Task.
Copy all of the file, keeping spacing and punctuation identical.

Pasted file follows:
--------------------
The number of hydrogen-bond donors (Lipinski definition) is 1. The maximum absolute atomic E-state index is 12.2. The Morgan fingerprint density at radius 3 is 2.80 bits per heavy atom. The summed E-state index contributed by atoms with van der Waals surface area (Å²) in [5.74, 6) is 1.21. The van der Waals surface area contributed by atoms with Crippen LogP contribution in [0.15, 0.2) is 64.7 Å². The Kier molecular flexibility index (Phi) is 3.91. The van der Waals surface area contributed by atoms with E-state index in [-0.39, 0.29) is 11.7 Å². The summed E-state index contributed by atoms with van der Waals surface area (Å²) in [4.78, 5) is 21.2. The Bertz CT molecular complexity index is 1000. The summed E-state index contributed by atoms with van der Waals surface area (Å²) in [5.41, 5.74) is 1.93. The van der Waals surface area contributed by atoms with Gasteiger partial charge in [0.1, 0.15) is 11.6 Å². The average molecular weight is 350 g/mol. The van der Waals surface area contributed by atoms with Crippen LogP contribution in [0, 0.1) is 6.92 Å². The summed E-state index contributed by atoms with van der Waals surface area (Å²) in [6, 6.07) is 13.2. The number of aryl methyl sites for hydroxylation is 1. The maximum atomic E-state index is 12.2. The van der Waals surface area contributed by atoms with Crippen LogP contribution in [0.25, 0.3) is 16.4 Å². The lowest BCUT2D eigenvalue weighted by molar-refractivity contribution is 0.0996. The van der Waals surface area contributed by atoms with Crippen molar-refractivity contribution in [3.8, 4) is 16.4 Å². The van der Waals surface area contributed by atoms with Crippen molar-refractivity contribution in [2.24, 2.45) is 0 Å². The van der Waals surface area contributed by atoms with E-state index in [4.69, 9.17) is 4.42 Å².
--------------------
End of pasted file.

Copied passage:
The number of hydrogen-bond donors (Lipinski definition) is 1. The maximum absolute atomic E-state index is 12.2. The Morgan fingerprint density at radius 3 is 2.80 bits per heavy atom. The summed E-state index contributed by atoms with van der Waals surface area (Å²) in [5.74, 6) is 1.21. The van der Waals surface area contributed by atoms with Crippen LogP contribution in [0.15, 0.2) is 64.7 Å². The Kier molecular flexibility index (Phi) is 3.91. The van der Waals surface area contributed by atoms with E-state index in [-0.39, 0.29) is 11.7 Å². The summed E-state index contributed by atoms with van der Waals surface area (Å²) in [4.78, 5) is 21.2. The Bertz CT molecular complexity index is 1000. The summed E-state index contributed by atoms with van der Waals surface area (Å²) in [5.41, 5.74) is 1.93. The van der Waals surface area contributed by atoms with Gasteiger partial charge in [0.1, 0.15) is 11.6 Å². The average molecular weight is 350 g/mol. The van der Waals surface area contributed by atoms with Crippen LogP contribution in [0, 0.1) is 6.92 Å². The summed E-state index contributed by atoms with van der Waals surface area (Å²) in [6, 6.07) is 13.2. The number of aryl methyl sites for hydroxylation is 1. The maximum atomic E-state index is 12.2. The van der Waals surface area contributed by atoms with Crippen LogP contribution in [0.25, 0.3) is 16.4 Å². The lowest BCUT2D eigenvalue weighted by molar-refractivity contribution is 0.0996. The van der Waals surface area contributed by atoms with Crippen molar-refractivity contribution in [3.8, 4) is 16.4 Å². The van der Waals surface area contributed by atoms with Crippen molar-refractivity contribution in [2.24, 2.45) is 0 Å². The van der Waals surface area contributed by atoms with E-state index in [4.69, 9.17) is 4.42 Å².